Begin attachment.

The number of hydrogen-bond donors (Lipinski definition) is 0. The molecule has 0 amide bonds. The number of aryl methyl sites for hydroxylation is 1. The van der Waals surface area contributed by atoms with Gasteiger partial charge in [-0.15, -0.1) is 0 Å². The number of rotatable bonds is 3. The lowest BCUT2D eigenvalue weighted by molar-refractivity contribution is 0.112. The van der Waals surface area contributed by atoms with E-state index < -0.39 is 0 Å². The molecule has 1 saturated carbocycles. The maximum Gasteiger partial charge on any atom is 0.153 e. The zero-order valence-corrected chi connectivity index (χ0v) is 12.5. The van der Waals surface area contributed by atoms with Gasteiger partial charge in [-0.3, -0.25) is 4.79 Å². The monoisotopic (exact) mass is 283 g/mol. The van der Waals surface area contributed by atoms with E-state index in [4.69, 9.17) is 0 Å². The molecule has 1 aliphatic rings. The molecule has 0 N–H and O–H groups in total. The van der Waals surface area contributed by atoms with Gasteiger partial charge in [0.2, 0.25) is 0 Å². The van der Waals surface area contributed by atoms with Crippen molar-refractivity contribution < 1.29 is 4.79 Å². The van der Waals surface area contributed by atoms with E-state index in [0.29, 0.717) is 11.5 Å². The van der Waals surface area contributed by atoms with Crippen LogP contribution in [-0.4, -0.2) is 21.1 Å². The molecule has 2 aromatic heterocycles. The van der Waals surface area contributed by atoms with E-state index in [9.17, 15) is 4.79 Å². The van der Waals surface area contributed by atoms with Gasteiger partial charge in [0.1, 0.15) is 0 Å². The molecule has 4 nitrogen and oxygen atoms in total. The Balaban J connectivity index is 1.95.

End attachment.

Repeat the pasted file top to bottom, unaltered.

The number of hydrogen-bond donors (Lipinski definition) is 0. The molecule has 0 amide bonds. The number of aryl methyl sites for hydroxylation is 1. The van der Waals surface area contributed by atoms with Gasteiger partial charge in [-0.15, -0.1) is 0 Å². The number of rotatable bonds is 3. The lowest BCUT2D eigenvalue weighted by molar-refractivity contribution is 0.112. The van der Waals surface area contributed by atoms with E-state index < -0.39 is 0 Å². The molecule has 1 saturated carbocycles. The maximum Gasteiger partial charge on any atom is 0.153 e. The zero-order valence-corrected chi connectivity index (χ0v) is 12.5. The van der Waals surface area contributed by atoms with Gasteiger partial charge in [-0.3, -0.25) is 4.79 Å². The monoisotopic (exact) mass is 283 g/mol. The van der Waals surface area contributed by atoms with E-state index in [4.69, 9.17) is 0 Å². The molecule has 1 aliphatic rings. The molecule has 0 N–H and O–H groups in total. The van der Waals surface area contributed by atoms with Gasteiger partial charge in [0.2, 0.25) is 0 Å². The van der Waals surface area contributed by atoms with Crippen molar-refractivity contribution < 1.29 is 4.79 Å². The van der Waals surface area contributed by atoms with E-state index in [0.29, 0.717) is 11.5 Å². The van der Waals surface area contributed by atoms with Crippen LogP contribution in [-0.4, -0.2) is 21.1 Å². The molecule has 2 aromatic heterocycles. The van der Waals surface area contributed by atoms with E-state index in [9.17, 15) is 4.79 Å². The van der Waals surface area contributed by atoms with Gasteiger partial charge in [0.1, 0.15) is 0 Å². The molecule has 4 nitrogen and oxygen atoms in total. The Balaban J connectivity index is 1.95.